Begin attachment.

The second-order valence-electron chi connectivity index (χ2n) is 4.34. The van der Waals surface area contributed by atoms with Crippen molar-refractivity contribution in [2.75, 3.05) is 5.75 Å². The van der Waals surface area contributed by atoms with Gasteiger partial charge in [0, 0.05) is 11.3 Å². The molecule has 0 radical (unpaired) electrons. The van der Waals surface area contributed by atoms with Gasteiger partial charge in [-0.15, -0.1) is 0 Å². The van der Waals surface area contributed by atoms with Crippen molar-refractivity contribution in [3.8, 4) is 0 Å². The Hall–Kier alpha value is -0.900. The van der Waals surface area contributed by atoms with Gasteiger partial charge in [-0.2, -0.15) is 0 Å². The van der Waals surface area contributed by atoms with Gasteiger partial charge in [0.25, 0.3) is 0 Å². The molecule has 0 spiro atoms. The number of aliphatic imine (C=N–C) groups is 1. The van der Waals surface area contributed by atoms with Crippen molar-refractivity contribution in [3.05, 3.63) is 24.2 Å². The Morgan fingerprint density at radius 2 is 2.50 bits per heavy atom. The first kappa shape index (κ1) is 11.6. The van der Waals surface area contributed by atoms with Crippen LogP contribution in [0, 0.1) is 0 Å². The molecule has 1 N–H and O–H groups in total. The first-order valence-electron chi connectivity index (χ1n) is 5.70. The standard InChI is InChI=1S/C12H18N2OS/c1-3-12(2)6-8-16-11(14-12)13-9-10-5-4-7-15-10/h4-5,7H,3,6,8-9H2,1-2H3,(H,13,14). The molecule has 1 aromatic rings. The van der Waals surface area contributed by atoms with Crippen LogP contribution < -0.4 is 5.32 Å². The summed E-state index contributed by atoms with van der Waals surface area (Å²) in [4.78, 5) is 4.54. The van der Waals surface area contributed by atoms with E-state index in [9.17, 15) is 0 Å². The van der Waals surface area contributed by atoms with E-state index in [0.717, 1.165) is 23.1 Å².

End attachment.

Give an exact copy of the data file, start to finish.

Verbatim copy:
The second-order valence-electron chi connectivity index (χ2n) is 4.34. The van der Waals surface area contributed by atoms with Crippen molar-refractivity contribution in [2.75, 3.05) is 5.75 Å². The van der Waals surface area contributed by atoms with Gasteiger partial charge in [0, 0.05) is 11.3 Å². The molecule has 0 radical (unpaired) electrons. The van der Waals surface area contributed by atoms with Gasteiger partial charge in [-0.15, -0.1) is 0 Å². The van der Waals surface area contributed by atoms with Crippen molar-refractivity contribution in [3.8, 4) is 0 Å². The Hall–Kier alpha value is -0.900. The van der Waals surface area contributed by atoms with Gasteiger partial charge in [-0.2, -0.15) is 0 Å². The van der Waals surface area contributed by atoms with Gasteiger partial charge in [0.25, 0.3) is 0 Å². The molecule has 0 spiro atoms. The number of aliphatic imine (C=N–C) groups is 1. The van der Waals surface area contributed by atoms with Crippen molar-refractivity contribution in [3.05, 3.63) is 24.2 Å². The Morgan fingerprint density at radius 2 is 2.50 bits per heavy atom. The first kappa shape index (κ1) is 11.6. The van der Waals surface area contributed by atoms with Crippen LogP contribution in [0, 0.1) is 0 Å². The molecule has 1 N–H and O–H groups in total. The first-order valence-electron chi connectivity index (χ1n) is 5.70. The standard InChI is InChI=1S/C12H18N2OS/c1-3-12(2)6-8-16-11(14-12)13-9-10-5-4-7-15-10/h4-5,7H,3,6,8-9H2,1-2H3,(H,13,14). The molecule has 1 aromatic rings. The van der Waals surface area contributed by atoms with Crippen LogP contribution < -0.4 is 5.32 Å². The summed E-state index contributed by atoms with van der Waals surface area (Å²) in [4.78, 5) is 4.54. The van der Waals surface area contributed by atoms with E-state index in [9.17, 15) is 0 Å². The van der Waals surface area contributed by atoms with E-state index in [0.717, 1.165) is 23.1 Å².